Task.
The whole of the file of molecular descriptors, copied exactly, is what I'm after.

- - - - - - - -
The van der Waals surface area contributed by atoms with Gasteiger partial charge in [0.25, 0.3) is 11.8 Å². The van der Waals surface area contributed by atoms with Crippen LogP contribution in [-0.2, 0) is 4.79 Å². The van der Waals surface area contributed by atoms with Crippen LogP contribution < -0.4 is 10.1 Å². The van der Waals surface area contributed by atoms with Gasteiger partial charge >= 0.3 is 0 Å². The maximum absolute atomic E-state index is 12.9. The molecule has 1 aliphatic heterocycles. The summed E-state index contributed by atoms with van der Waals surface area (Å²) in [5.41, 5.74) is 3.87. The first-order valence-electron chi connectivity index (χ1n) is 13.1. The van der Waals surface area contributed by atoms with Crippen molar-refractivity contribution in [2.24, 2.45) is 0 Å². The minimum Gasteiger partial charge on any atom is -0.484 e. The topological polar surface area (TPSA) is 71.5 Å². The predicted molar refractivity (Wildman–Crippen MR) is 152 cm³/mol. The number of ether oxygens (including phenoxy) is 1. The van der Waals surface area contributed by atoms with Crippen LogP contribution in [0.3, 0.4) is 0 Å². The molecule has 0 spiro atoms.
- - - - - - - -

The van der Waals surface area contributed by atoms with Gasteiger partial charge in [0.25, 0.3) is 11.8 Å². The van der Waals surface area contributed by atoms with Crippen LogP contribution in [-0.2, 0) is 4.79 Å². The van der Waals surface area contributed by atoms with Crippen LogP contribution < -0.4 is 10.1 Å². The van der Waals surface area contributed by atoms with Gasteiger partial charge >= 0.3 is 0 Å². The maximum absolute atomic E-state index is 12.9. The molecule has 1 aliphatic heterocycles. The summed E-state index contributed by atoms with van der Waals surface area (Å²) in [5.41, 5.74) is 3.87. The first-order valence-electron chi connectivity index (χ1n) is 13.1. The van der Waals surface area contributed by atoms with Crippen molar-refractivity contribution in [2.24, 2.45) is 0 Å². The minimum Gasteiger partial charge on any atom is -0.484 e. The topological polar surface area (TPSA) is 71.5 Å². The predicted molar refractivity (Wildman–Crippen MR) is 152 cm³/mol. The number of ether oxygens (including phenoxy) is 1. The van der Waals surface area contributed by atoms with Crippen LogP contribution in [0.3, 0.4) is 0 Å². The molecule has 0 spiro atoms.